California’s 2020 wildfire season was unprecedented, the latest tragedy in a decades-long trend of increasing fire. Six of the 20 largest fires in state history burned during the calendar year. In August, a 14,000-strike “lightning siege” sparked 900 fires, and by the end of the year, roughly 17,200 square kilometers had burned across the state.
In California and elsewhere, the environmental context, including topography and vegetation, combines with climate to dictate fire probabilities at any given location. Humans play a role too. Past research shows, for example, that population density and distance to the wildland-urban interface help explain fire frequency.
Chen et al. took a closer look at the variables affecting fires in California, focusing on the Sierra Nevada, the state’s mountainous spine that runs more than 600 kilometers north to south. Using a fire database from state and federal natural resources agencies that spans more than 30 years, from 1984 to 2017, the researchers modeled fire probability in the Sierra Nevada.
The researchers developed a fire probability model with Maxent, a machine learning algorithm, across a 4- × 4-kilometer grid blanketing the mountain range. They evaluated three versions of the model: one considering only physical and climatic variables, one considering only anthropogenic factors like population density and human modification, and one integrating both natural and human variables.
By looking at each variable’s relative contribution to model performance, the authors found that the annual mean vapor pressure deficit was the most significant predictor of fire occurrence. (Vapor pressure deficit is the difference between the air’s water content and its saturation point.) This result supports the hypothesis that increasing aridity in the region, driven by human-caused climate change, will increase California’s fire risk, the researchers noted.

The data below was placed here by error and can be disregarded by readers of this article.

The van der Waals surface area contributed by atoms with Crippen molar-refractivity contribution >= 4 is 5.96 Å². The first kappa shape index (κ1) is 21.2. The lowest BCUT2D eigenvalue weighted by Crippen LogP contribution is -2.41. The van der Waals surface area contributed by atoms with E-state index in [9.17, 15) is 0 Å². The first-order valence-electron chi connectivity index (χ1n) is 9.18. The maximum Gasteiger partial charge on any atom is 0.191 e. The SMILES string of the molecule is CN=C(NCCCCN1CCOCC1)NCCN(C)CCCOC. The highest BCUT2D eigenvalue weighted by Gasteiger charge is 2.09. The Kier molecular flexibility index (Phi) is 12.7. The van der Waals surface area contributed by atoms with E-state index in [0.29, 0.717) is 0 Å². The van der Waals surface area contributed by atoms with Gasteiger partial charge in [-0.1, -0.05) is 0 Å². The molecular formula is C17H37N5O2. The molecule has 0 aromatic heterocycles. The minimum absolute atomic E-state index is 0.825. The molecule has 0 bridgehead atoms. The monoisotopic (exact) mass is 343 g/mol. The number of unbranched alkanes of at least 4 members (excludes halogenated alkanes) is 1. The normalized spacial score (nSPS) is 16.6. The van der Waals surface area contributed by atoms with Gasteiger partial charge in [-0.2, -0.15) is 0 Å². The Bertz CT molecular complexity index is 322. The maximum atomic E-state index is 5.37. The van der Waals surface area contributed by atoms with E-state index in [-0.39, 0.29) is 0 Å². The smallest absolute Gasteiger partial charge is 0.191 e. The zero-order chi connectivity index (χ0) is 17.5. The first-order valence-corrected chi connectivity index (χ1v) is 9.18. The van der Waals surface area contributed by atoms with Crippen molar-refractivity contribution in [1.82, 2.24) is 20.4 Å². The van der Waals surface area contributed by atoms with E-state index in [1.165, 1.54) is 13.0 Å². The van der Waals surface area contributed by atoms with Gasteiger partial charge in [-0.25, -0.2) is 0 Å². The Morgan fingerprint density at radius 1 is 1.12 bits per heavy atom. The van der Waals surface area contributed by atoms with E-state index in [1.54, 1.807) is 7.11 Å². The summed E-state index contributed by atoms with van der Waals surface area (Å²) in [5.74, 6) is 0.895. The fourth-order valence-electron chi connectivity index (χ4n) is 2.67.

Population density and fuel amount also play a large role in where fires erupt, according to the modeling. Less densely populated areas had a higher fire risk, as did more densely vegetated tracts. However, these trends did not hold across all elevations. For instance, population density affects low-elevation forests more than higher-elevation forests.
According to the authors, the results highlight factors shaping wildfires in California and provide region-specific guidance for forest management in the state, which could help limit risk in future years. (Journal of Geophysical Research: Biogeosciences, https://doi.org/10.1029/2020JG005786, 2021)
—Aaron Sidder, Science Writer